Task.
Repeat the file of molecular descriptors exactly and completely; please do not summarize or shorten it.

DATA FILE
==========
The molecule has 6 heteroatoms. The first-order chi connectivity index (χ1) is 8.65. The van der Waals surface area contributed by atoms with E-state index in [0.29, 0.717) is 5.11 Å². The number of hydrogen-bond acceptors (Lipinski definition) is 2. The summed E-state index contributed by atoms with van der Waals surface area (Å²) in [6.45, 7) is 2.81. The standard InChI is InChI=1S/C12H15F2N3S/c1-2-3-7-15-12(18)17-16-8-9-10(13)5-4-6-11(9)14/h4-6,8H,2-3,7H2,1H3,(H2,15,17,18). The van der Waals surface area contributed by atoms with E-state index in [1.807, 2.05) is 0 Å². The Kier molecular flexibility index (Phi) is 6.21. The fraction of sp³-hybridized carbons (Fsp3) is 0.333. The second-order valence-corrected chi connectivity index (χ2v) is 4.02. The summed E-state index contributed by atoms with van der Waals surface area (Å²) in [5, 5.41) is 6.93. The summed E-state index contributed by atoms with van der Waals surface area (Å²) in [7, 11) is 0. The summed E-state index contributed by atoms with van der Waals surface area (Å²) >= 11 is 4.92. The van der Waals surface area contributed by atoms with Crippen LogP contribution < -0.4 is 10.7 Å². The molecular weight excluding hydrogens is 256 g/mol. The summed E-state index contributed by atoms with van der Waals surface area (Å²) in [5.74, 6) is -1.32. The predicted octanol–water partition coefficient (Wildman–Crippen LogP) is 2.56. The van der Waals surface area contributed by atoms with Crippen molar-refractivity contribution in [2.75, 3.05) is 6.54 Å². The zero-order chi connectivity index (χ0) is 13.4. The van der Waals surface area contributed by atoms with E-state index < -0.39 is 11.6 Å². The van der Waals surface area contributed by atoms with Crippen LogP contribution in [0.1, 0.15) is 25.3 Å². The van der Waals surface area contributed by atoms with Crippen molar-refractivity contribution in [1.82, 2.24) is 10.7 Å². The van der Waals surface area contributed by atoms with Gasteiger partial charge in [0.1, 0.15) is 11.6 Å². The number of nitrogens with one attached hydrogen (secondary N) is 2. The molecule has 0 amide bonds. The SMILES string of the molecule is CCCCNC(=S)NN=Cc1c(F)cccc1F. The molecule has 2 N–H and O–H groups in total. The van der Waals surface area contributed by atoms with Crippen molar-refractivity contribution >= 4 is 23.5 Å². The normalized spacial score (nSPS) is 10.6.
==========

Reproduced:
The molecule has 6 heteroatoms. The first-order chi connectivity index (χ1) is 8.65. The van der Waals surface area contributed by atoms with E-state index in [0.29, 0.717) is 5.11 Å². The number of hydrogen-bond acceptors (Lipinski definition) is 2. The summed E-state index contributed by atoms with van der Waals surface area (Å²) in [6.45, 7) is 2.81. The standard InChI is InChI=1S/C12H15F2N3S/c1-2-3-7-15-12(18)17-16-8-9-10(13)5-4-6-11(9)14/h4-6,8H,2-3,7H2,1H3,(H2,15,17,18). The van der Waals surface area contributed by atoms with E-state index in [1.807, 2.05) is 0 Å². The Kier molecular flexibility index (Phi) is 6.21. The fraction of sp³-hybridized carbons (Fsp3) is 0.333. The second-order valence-corrected chi connectivity index (χ2v) is 4.02. The summed E-state index contributed by atoms with van der Waals surface area (Å²) in [5, 5.41) is 6.93. The summed E-state index contributed by atoms with van der Waals surface area (Å²) in [7, 11) is 0. The summed E-state index contributed by atoms with van der Waals surface area (Å²) >= 11 is 4.92. The van der Waals surface area contributed by atoms with Crippen LogP contribution < -0.4 is 10.7 Å². The molecular weight excluding hydrogens is 256 g/mol. The summed E-state index contributed by atoms with van der Waals surface area (Å²) in [5.74, 6) is -1.32. The predicted octanol–water partition coefficient (Wildman–Crippen LogP) is 2.56. The van der Waals surface area contributed by atoms with Crippen molar-refractivity contribution in [2.75, 3.05) is 6.54 Å². The zero-order chi connectivity index (χ0) is 13.4. The van der Waals surface area contributed by atoms with E-state index < -0.39 is 11.6 Å². The van der Waals surface area contributed by atoms with Crippen LogP contribution in [0.1, 0.15) is 25.3 Å². The van der Waals surface area contributed by atoms with Crippen molar-refractivity contribution in [1.82, 2.24) is 10.7 Å². The van der Waals surface area contributed by atoms with Gasteiger partial charge in [0.1, 0.15) is 11.6 Å². The number of nitrogens with one attached hydrogen (secondary N) is 2. The molecule has 0 amide bonds. The SMILES string of the molecule is CCCCNC(=S)NN=Cc1c(F)cccc1F. The molecule has 2 N–H and O–H groups in total. The van der Waals surface area contributed by atoms with Crippen molar-refractivity contribution >= 4 is 23.5 Å². The normalized spacial score (nSPS) is 10.6.